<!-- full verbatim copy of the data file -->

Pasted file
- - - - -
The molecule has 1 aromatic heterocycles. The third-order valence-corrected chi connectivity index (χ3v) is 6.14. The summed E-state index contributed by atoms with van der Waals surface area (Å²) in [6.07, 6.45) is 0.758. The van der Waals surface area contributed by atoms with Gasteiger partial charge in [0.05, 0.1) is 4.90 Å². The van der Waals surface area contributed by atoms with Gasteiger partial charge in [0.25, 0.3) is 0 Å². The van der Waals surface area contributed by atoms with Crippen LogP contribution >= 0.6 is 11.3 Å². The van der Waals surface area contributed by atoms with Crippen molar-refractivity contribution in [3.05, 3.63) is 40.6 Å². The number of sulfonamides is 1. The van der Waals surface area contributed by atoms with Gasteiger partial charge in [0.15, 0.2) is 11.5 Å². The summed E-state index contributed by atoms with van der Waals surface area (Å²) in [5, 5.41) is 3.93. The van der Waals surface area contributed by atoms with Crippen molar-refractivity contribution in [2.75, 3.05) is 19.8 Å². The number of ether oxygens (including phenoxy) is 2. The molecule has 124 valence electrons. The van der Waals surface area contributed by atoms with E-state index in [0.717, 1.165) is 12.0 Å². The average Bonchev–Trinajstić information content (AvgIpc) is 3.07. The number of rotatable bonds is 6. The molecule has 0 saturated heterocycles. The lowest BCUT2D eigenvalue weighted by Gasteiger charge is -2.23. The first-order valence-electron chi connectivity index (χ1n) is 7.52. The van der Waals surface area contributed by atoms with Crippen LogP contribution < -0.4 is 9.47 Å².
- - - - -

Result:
The molecule has 1 aromatic heterocycles. The third-order valence-corrected chi connectivity index (χ3v) is 6.14. The summed E-state index contributed by atoms with van der Waals surface area (Å²) in [6.07, 6.45) is 0.758. The van der Waals surface area contributed by atoms with Gasteiger partial charge in [0.05, 0.1) is 4.90 Å². The van der Waals surface area contributed by atoms with Gasteiger partial charge in [0.25, 0.3) is 0 Å². The van der Waals surface area contributed by atoms with Crippen LogP contribution >= 0.6 is 11.3 Å². The van der Waals surface area contributed by atoms with Crippen molar-refractivity contribution in [3.05, 3.63) is 40.6 Å². The number of sulfonamides is 1. The van der Waals surface area contributed by atoms with Gasteiger partial charge in [0.15, 0.2) is 11.5 Å². The summed E-state index contributed by atoms with van der Waals surface area (Å²) in [5, 5.41) is 3.93. The van der Waals surface area contributed by atoms with Crippen molar-refractivity contribution in [2.75, 3.05) is 19.8 Å². The number of ether oxygens (including phenoxy) is 2. The molecule has 124 valence electrons. The van der Waals surface area contributed by atoms with E-state index in [0.717, 1.165) is 12.0 Å². The average Bonchev–Trinajstić information content (AvgIpc) is 3.07. The number of rotatable bonds is 6. The molecule has 0 saturated heterocycles. The lowest BCUT2D eigenvalue weighted by Gasteiger charge is -2.23. The first-order valence-electron chi connectivity index (χ1n) is 7.52. The van der Waals surface area contributed by atoms with Crippen LogP contribution < -0.4 is 9.47 Å².